Jeffro: I have to ask… why did you chose to use a circus as the core premise of the campaign?

Gregory P. Lee: Well, traveling circuses travel. They have colorful, interesting characters with unusual skills. They have a schedule to meet which means that solutions to each problem must be found on a reasonably timely basis. They come with animals which can be used by the referee for players. Although I have veteran of the Fifth Frontier War set up as the leader of this whole outfit, I decided that there needed to be a primary performing Ringmaster. I made the ringmaster a Vargr because it was twisted a little to the left– a dog introducing animal acts…! Similarly, I decided that some of the performers would be a troupe of Aslan. I also have some relatively standard humans, like the Barbarian Knife Thrower.

Jeffro: With all the worlds you’re covering, it sounds like there’ll be plenty of room for the usual suspects to butt in, too.

Gregory P. Lee: Have no doubt, there are undercurrents. Zhodani are interested in Cirque des Sirkas. A group of Vargr pirates are interested. Even Duke Norris gets involved.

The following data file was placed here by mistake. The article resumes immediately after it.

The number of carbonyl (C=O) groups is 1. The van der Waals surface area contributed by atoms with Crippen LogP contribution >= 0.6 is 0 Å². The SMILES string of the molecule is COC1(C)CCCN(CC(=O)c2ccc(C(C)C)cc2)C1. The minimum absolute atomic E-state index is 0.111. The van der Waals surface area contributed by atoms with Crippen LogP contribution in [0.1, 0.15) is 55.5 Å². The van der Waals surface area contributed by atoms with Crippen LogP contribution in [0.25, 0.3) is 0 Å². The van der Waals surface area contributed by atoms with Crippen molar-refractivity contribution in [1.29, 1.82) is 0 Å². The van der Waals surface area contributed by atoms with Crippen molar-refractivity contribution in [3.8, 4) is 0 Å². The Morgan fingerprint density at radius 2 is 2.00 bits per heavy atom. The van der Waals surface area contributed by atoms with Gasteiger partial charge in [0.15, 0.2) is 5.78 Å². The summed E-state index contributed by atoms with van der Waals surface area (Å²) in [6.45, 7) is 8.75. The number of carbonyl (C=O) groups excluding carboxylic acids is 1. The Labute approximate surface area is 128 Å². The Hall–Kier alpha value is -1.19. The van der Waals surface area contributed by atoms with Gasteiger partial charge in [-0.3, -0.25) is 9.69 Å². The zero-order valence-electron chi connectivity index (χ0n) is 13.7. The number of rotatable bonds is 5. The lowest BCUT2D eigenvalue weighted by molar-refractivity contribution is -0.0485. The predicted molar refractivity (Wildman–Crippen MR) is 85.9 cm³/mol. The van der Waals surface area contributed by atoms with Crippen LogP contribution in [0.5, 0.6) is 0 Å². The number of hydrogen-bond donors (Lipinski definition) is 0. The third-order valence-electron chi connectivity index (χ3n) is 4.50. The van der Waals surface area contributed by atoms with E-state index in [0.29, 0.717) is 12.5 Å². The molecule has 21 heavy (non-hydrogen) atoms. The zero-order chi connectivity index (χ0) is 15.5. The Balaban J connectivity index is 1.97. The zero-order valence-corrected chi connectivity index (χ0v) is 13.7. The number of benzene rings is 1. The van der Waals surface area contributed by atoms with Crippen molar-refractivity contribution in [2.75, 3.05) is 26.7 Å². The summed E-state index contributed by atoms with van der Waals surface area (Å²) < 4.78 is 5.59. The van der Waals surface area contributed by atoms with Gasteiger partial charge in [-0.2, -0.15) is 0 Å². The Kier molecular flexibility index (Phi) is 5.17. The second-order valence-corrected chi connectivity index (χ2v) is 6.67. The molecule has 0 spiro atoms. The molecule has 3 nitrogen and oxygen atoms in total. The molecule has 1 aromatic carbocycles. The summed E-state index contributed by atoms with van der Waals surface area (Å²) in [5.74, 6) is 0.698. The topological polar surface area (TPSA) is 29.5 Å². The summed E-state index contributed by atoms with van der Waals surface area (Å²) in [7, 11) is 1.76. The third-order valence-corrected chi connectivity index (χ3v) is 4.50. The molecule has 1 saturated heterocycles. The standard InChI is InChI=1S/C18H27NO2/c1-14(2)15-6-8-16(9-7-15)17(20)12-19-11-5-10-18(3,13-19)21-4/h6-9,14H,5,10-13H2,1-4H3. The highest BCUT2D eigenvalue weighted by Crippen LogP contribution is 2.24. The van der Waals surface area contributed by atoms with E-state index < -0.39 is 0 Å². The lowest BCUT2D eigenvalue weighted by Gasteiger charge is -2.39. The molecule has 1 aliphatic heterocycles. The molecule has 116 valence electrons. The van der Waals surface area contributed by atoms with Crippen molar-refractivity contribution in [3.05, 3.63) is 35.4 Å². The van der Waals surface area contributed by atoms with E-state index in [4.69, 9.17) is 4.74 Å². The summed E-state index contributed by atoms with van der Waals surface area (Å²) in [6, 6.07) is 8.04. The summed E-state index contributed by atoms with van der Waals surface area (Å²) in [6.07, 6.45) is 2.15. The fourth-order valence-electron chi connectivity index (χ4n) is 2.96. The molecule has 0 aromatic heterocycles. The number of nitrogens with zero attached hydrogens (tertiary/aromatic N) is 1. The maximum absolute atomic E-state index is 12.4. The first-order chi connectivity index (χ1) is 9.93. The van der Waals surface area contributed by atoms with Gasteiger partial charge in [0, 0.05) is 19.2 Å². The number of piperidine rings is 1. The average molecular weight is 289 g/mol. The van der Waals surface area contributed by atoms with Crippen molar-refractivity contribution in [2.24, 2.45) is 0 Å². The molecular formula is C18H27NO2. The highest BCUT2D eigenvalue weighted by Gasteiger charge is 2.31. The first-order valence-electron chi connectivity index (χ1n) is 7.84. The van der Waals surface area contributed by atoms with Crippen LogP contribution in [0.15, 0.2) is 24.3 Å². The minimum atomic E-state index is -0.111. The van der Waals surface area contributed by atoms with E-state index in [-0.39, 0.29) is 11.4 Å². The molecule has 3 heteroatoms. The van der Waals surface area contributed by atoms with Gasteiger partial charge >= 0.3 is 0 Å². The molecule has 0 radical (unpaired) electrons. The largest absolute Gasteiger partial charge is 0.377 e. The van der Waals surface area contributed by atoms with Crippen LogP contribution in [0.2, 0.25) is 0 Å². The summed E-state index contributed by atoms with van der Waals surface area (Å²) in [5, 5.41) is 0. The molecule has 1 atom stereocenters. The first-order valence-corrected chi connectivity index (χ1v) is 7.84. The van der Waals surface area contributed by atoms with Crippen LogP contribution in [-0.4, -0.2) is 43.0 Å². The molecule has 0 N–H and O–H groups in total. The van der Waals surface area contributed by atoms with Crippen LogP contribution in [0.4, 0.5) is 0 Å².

Jeffro: Alright, Greg… that’s about all we have time for on this installment of Jeffro’s Space Gaming Blog. Thanks so much for dropping by to fill us in on the finer points of your Kickstarter campaign!

Gregory P. Lee: Thank you, Jeff.

“Lee’s Guide to Interstellar Adventure” is available in PDF Format from RPGNow and on CD-ROM from Far Future Enterprises. “Cirque: Touring the Spinward Marches in Traveller5“is currently on Kickstarter. Finally, Gregory P. Lee has also written three novels: “All Shall Go to Wrack,” “Demand the Debt that’s Owing,” and “Long-Remembering Harpers.”


2 responses to “An Interview with Gregory P. Lee, author of “Lee’s Guide to Interstellar Adventure”

    • Greg Lee March 11, 2013 at 1:31 pm

      Thank you for re-blogging. Please visit the Kickstarter and help make this science-fiction role-playing project…a reality. yes, the pun was intended.